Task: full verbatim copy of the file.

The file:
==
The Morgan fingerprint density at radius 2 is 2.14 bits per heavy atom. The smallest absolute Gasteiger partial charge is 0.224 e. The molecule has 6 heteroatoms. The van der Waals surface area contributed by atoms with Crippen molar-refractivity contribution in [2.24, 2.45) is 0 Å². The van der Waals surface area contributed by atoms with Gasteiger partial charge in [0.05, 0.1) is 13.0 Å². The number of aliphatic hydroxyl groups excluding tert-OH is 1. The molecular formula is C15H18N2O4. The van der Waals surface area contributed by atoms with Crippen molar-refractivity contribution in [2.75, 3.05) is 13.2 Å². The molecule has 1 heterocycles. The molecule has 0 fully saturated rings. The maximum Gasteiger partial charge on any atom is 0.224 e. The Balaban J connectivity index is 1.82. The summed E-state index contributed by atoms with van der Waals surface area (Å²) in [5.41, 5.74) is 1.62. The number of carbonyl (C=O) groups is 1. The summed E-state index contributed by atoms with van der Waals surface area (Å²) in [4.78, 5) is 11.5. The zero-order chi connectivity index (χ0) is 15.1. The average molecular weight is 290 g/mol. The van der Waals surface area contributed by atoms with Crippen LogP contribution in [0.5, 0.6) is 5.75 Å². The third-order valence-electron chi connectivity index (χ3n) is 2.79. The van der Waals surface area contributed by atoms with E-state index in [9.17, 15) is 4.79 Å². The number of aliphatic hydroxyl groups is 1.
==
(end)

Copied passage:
The Morgan fingerprint density at radius 2 is 2.14 bits per heavy atom. The smallest absolute Gasteiger partial charge is 0.224 e. The molecule has 6 heteroatoms. The van der Waals surface area contributed by atoms with Crippen molar-refractivity contribution in [2.24, 2.45) is 0 Å². The van der Waals surface area contributed by atoms with Gasteiger partial charge in [0.05, 0.1) is 13.0 Å². The number of aliphatic hydroxyl groups excluding tert-OH is 1. The molecular formula is C15H18N2O4. The van der Waals surface area contributed by atoms with Crippen molar-refractivity contribution in [2.75, 3.05) is 13.2 Å². The molecule has 1 heterocycles. The molecule has 0 fully saturated rings. The maximum Gasteiger partial charge on any atom is 0.224 e. The Balaban J connectivity index is 1.82. The summed E-state index contributed by atoms with van der Waals surface area (Å²) in [5.41, 5.74) is 1.62. The number of carbonyl (C=O) groups is 1. The summed E-state index contributed by atoms with van der Waals surface area (Å²) in [4.78, 5) is 11.5. The zero-order chi connectivity index (χ0) is 15.1. The average molecular weight is 290 g/mol. The van der Waals surface area contributed by atoms with Crippen LogP contribution in [0.5, 0.6) is 5.75 Å². The third-order valence-electron chi connectivity index (χ3n) is 2.79. The van der Waals surface area contributed by atoms with E-state index in [9.17, 15) is 4.79 Å². The number of aliphatic hydroxyl groups is 1.